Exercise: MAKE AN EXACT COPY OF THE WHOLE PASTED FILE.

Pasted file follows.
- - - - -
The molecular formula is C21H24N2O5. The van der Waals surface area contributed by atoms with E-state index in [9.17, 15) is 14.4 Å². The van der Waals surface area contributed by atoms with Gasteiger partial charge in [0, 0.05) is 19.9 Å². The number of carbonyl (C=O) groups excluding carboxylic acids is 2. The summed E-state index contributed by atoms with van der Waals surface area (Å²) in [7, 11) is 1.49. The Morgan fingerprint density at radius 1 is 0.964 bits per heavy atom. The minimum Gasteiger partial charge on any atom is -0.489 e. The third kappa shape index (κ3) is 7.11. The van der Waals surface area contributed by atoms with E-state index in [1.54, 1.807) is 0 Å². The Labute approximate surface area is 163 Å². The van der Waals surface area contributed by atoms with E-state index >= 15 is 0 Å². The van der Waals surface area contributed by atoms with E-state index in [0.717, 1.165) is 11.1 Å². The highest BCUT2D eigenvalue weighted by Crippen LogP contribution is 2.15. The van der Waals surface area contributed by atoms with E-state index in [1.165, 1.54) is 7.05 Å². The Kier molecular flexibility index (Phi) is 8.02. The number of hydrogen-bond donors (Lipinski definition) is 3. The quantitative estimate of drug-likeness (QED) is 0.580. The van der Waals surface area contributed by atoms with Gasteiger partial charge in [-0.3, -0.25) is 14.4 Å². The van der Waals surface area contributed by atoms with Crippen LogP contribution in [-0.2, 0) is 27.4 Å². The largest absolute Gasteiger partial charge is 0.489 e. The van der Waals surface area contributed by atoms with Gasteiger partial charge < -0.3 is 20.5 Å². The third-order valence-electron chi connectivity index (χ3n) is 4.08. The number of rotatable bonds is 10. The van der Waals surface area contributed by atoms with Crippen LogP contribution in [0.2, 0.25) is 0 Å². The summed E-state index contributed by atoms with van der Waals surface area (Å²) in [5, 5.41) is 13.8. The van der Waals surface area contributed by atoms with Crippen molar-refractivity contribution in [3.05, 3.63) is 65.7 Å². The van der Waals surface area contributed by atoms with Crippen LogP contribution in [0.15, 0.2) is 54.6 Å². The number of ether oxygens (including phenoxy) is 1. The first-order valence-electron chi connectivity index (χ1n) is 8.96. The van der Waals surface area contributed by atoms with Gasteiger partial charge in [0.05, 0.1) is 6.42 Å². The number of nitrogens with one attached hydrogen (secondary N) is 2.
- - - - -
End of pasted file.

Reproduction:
The molecular formula is C21H24N2O5. The van der Waals surface area contributed by atoms with E-state index in [9.17, 15) is 14.4 Å². The van der Waals surface area contributed by atoms with Gasteiger partial charge in [0, 0.05) is 19.9 Å². The number of carbonyl (C=O) groups excluding carboxylic acids is 2. The summed E-state index contributed by atoms with van der Waals surface area (Å²) in [7, 11) is 1.49. The Morgan fingerprint density at radius 1 is 0.964 bits per heavy atom. The minimum Gasteiger partial charge on any atom is -0.489 e. The third kappa shape index (κ3) is 7.11. The van der Waals surface area contributed by atoms with E-state index in [1.54, 1.807) is 0 Å². The Labute approximate surface area is 163 Å². The van der Waals surface area contributed by atoms with E-state index >= 15 is 0 Å². The van der Waals surface area contributed by atoms with E-state index in [0.717, 1.165) is 11.1 Å². The highest BCUT2D eigenvalue weighted by Crippen LogP contribution is 2.15. The van der Waals surface area contributed by atoms with E-state index in [1.165, 1.54) is 7.05 Å². The Kier molecular flexibility index (Phi) is 8.02. The number of hydrogen-bond donors (Lipinski definition) is 3. The quantitative estimate of drug-likeness (QED) is 0.580. The van der Waals surface area contributed by atoms with Gasteiger partial charge in [-0.3, -0.25) is 14.4 Å². The van der Waals surface area contributed by atoms with Crippen LogP contribution in [-0.2, 0) is 27.4 Å². The largest absolute Gasteiger partial charge is 0.489 e. The van der Waals surface area contributed by atoms with Gasteiger partial charge < -0.3 is 20.5 Å². The third-order valence-electron chi connectivity index (χ3n) is 4.08. The number of rotatable bonds is 10. The van der Waals surface area contributed by atoms with Crippen LogP contribution in [0.2, 0.25) is 0 Å². The summed E-state index contributed by atoms with van der Waals surface area (Å²) in [5, 5.41) is 13.8. The van der Waals surface area contributed by atoms with Crippen molar-refractivity contribution in [3.05, 3.63) is 65.7 Å². The van der Waals surface area contributed by atoms with Crippen LogP contribution in [0.15, 0.2) is 54.6 Å². The number of ether oxygens (including phenoxy) is 1. The first-order valence-electron chi connectivity index (χ1n) is 8.96. The van der Waals surface area contributed by atoms with Gasteiger partial charge in [0.05, 0.1) is 6.42 Å². The number of nitrogens with one attached hydrogen (secondary N) is 2.